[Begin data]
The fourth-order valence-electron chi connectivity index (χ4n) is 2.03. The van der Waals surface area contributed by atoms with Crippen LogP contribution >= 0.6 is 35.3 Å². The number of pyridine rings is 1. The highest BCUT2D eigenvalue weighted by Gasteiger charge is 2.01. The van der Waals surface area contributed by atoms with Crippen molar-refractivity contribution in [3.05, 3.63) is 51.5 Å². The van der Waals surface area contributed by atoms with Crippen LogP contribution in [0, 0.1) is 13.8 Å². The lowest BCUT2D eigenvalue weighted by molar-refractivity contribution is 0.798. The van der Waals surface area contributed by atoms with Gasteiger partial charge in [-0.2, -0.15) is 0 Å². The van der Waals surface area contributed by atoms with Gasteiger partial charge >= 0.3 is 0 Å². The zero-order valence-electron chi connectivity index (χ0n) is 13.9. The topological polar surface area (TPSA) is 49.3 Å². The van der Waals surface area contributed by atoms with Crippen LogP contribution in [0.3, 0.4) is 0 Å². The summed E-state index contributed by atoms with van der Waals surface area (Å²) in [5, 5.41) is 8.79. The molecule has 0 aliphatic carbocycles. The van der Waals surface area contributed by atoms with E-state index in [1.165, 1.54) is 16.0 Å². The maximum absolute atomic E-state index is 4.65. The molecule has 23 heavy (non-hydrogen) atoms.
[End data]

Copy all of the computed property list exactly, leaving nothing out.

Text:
The fourth-order valence-electron chi connectivity index (χ4n) is 2.03. The van der Waals surface area contributed by atoms with Crippen LogP contribution >= 0.6 is 35.3 Å². The number of pyridine rings is 1. The highest BCUT2D eigenvalue weighted by Gasteiger charge is 2.01. The van der Waals surface area contributed by atoms with Crippen molar-refractivity contribution in [3.05, 3.63) is 51.5 Å². The van der Waals surface area contributed by atoms with Crippen LogP contribution in [0, 0.1) is 13.8 Å². The lowest BCUT2D eigenvalue weighted by molar-refractivity contribution is 0.798. The van der Waals surface area contributed by atoms with Gasteiger partial charge in [-0.2, -0.15) is 0 Å². The van der Waals surface area contributed by atoms with Gasteiger partial charge >= 0.3 is 0 Å². The zero-order valence-electron chi connectivity index (χ0n) is 13.9. The topological polar surface area (TPSA) is 49.3 Å². The van der Waals surface area contributed by atoms with Crippen LogP contribution in [0.3, 0.4) is 0 Å². The summed E-state index contributed by atoms with van der Waals surface area (Å²) in [5, 5.41) is 8.79. The molecule has 0 aliphatic carbocycles. The van der Waals surface area contributed by atoms with E-state index in [1.165, 1.54) is 16.0 Å². The maximum absolute atomic E-state index is 4.65. The molecule has 23 heavy (non-hydrogen) atoms.